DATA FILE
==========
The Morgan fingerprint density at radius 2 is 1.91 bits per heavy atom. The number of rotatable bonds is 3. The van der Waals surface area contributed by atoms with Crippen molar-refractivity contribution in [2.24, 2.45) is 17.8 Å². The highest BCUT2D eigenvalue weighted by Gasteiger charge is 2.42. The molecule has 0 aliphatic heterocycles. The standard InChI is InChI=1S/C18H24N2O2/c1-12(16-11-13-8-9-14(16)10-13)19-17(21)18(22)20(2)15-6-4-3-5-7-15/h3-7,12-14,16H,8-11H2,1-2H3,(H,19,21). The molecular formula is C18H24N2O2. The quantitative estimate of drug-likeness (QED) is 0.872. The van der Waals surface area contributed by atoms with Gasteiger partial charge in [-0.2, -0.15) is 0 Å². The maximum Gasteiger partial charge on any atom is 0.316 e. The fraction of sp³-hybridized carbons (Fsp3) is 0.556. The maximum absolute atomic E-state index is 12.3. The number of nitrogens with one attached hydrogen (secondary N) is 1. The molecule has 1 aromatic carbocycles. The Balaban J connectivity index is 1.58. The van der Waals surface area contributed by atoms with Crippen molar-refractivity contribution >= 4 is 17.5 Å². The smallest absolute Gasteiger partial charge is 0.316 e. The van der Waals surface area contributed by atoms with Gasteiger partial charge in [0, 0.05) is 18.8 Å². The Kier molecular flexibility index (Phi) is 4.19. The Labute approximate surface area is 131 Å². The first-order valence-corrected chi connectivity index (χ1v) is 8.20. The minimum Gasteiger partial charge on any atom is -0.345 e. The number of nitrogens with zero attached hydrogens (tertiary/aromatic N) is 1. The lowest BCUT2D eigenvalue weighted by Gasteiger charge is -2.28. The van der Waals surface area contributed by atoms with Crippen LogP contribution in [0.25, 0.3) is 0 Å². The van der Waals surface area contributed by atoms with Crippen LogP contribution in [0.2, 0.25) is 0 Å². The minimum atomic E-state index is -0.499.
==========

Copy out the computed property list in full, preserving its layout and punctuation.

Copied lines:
The Morgan fingerprint density at radius 2 is 1.91 bits per heavy atom. The number of rotatable bonds is 3. The van der Waals surface area contributed by atoms with Crippen molar-refractivity contribution in [2.24, 2.45) is 17.8 Å². The highest BCUT2D eigenvalue weighted by Gasteiger charge is 2.42. The molecule has 0 aliphatic heterocycles. The standard InChI is InChI=1S/C18H24N2O2/c1-12(16-11-13-8-9-14(16)10-13)19-17(21)18(22)20(2)15-6-4-3-5-7-15/h3-7,12-14,16H,8-11H2,1-2H3,(H,19,21). The molecular formula is C18H24N2O2. The quantitative estimate of drug-likeness (QED) is 0.872. The van der Waals surface area contributed by atoms with Gasteiger partial charge in [-0.2, -0.15) is 0 Å². The maximum Gasteiger partial charge on any atom is 0.316 e. The fraction of sp³-hybridized carbons (Fsp3) is 0.556. The maximum absolute atomic E-state index is 12.3. The number of nitrogens with one attached hydrogen (secondary N) is 1. The molecule has 1 aromatic carbocycles. The Balaban J connectivity index is 1.58. The van der Waals surface area contributed by atoms with Crippen molar-refractivity contribution >= 4 is 17.5 Å². The smallest absolute Gasteiger partial charge is 0.316 e. The van der Waals surface area contributed by atoms with Gasteiger partial charge in [0, 0.05) is 18.8 Å². The Kier molecular flexibility index (Phi) is 4.19. The Labute approximate surface area is 131 Å². The first-order valence-corrected chi connectivity index (χ1v) is 8.20. The minimum Gasteiger partial charge on any atom is -0.345 e. The number of nitrogens with zero attached hydrogens (tertiary/aromatic N) is 1. The lowest BCUT2D eigenvalue weighted by Gasteiger charge is -2.28. The van der Waals surface area contributed by atoms with Crippen LogP contribution in [0.25, 0.3) is 0 Å². The van der Waals surface area contributed by atoms with Crippen LogP contribution in [0.2, 0.25) is 0 Å². The minimum atomic E-state index is -0.499.